George Pimentel/WireImageAbout a year ago, Jay Z started working on a song about police brutality but never finished it. Now, he’s released that song, because sadly, it’s still all too relevant.
The song, called “Spiritual,” features a sound collage of snippets of different voices, some electronically altered, and Jay rapping, “No, I’m not poison/No I’m not poison/Just a boy from the hood that/Got my hands in the air in despair/Don’t shoot, I just wanna do good.” The track’s available on Tidal to subscribers and non-subscribers.
In another verse, Jay makes reference to Blue Ivy, his daughter with wife Beyonce, rapping, “I’m smack dab in a hurricane of emotions/Can’t even raise my little daughter/My little Carter/We call her blue ’cause it’s sad that/How can I be a dad that/I never had that/Shattered in a million pieces/Where the glass at?/I need a drink or something/I need an angelic voice to sing somethin’.”
In a statement accompanying the song, which you can read on Billboard, Jay writes that a colleague told him to release it “when Mike Brown died. Sadly I told him, ‘this issue will always be relevant.’ I’m hurt that I knew his death wouldn’t be the last.”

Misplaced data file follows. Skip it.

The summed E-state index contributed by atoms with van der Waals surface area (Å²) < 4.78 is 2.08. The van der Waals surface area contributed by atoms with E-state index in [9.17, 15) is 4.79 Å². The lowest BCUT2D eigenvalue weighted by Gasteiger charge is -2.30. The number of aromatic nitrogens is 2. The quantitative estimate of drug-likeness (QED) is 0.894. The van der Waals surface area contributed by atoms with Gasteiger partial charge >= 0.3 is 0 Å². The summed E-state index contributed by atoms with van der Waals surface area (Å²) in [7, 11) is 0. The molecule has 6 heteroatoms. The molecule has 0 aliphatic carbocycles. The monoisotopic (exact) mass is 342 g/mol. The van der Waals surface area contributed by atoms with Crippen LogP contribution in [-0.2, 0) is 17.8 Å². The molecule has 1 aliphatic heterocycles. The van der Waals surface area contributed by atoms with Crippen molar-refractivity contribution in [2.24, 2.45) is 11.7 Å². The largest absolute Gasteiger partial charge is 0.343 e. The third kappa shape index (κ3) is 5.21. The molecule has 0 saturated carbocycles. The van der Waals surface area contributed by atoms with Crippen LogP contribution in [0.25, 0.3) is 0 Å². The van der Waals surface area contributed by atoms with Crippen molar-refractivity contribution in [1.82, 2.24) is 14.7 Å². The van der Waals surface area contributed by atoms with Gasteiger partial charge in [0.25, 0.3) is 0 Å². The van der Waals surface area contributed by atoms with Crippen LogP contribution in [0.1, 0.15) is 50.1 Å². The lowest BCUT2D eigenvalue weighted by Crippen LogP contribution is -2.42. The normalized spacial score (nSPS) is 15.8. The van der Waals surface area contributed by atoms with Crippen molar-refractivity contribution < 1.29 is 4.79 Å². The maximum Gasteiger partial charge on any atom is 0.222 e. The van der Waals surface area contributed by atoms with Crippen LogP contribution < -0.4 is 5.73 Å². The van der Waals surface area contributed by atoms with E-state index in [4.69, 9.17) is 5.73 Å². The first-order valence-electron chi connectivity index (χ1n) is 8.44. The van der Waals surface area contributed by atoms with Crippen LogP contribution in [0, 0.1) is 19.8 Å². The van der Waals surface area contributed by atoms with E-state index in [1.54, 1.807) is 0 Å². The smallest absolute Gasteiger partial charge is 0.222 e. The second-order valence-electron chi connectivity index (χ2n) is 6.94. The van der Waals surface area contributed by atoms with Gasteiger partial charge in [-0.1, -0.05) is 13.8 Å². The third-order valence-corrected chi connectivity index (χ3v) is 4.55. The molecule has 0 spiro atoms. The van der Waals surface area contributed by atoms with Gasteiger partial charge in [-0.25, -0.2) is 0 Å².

Jay adds, “I’m saddened and disappointed in THIS America. We should be further along — WE ARE NOT.”
The rapper also sends “blessings to all the families that have lost loved ones to police brutality” He ends with a quote from 19th century writer and activist Frederick Douglass: “Where justice is denied, where poverty is enforced, where ignorance prevails, and where any one class is made to feel that society is an organized conspiracy to oppress, rob and degrade them, neither persons nor property will be safe. “
Billboard notes that this is Jay’s first new material as a lead artist on a song since 2013’s Magna Carta…Holy Grail.
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